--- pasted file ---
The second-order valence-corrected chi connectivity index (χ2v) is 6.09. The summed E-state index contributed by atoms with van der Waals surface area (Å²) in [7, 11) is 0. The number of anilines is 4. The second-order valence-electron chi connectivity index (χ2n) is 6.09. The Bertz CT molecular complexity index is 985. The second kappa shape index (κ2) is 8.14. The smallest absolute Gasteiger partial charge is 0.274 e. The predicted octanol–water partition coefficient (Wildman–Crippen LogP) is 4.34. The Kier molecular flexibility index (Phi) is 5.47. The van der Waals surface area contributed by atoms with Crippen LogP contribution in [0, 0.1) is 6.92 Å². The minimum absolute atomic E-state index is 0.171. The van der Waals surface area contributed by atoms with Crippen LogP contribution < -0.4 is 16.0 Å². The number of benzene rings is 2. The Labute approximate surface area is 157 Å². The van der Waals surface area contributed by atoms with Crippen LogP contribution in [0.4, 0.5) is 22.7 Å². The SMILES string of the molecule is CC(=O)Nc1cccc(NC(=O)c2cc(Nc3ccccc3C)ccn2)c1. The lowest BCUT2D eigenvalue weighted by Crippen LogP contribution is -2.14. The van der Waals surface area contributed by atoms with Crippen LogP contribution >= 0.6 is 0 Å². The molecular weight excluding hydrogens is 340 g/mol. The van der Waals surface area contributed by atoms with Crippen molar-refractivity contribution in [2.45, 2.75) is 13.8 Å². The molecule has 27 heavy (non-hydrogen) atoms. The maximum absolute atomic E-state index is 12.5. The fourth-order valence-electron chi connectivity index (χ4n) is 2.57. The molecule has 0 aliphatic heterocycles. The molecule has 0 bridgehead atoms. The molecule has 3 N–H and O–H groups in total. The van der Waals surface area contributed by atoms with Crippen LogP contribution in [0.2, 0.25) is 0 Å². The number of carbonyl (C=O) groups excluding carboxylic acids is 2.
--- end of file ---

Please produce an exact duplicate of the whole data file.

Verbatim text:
The second-order valence-corrected chi connectivity index (χ2v) is 6.09. The summed E-state index contributed by atoms with van der Waals surface area (Å²) in [7, 11) is 0. The number of anilines is 4. The second-order valence-electron chi connectivity index (χ2n) is 6.09. The Bertz CT molecular complexity index is 985. The second kappa shape index (κ2) is 8.14. The smallest absolute Gasteiger partial charge is 0.274 e. The predicted octanol–water partition coefficient (Wildman–Crippen LogP) is 4.34. The Kier molecular flexibility index (Phi) is 5.47. The van der Waals surface area contributed by atoms with Crippen LogP contribution in [0, 0.1) is 6.92 Å². The minimum absolute atomic E-state index is 0.171. The van der Waals surface area contributed by atoms with Crippen LogP contribution < -0.4 is 16.0 Å². The number of benzene rings is 2. The Labute approximate surface area is 157 Å². The van der Waals surface area contributed by atoms with Crippen LogP contribution in [0.4, 0.5) is 22.7 Å². The SMILES string of the molecule is CC(=O)Nc1cccc(NC(=O)c2cc(Nc3ccccc3C)ccn2)c1. The lowest BCUT2D eigenvalue weighted by Crippen LogP contribution is -2.14. The van der Waals surface area contributed by atoms with Crippen LogP contribution >= 0.6 is 0 Å². The molecular weight excluding hydrogens is 340 g/mol. The van der Waals surface area contributed by atoms with Crippen molar-refractivity contribution in [2.45, 2.75) is 13.8 Å². The molecule has 27 heavy (non-hydrogen) atoms. The maximum absolute atomic E-state index is 12.5. The fourth-order valence-electron chi connectivity index (χ4n) is 2.57. The molecule has 0 aliphatic heterocycles. The molecule has 0 bridgehead atoms. The molecule has 3 N–H and O–H groups in total. The van der Waals surface area contributed by atoms with Crippen LogP contribution in [0.2, 0.25) is 0 Å². The number of carbonyl (C=O) groups excluding carboxylic acids is 2.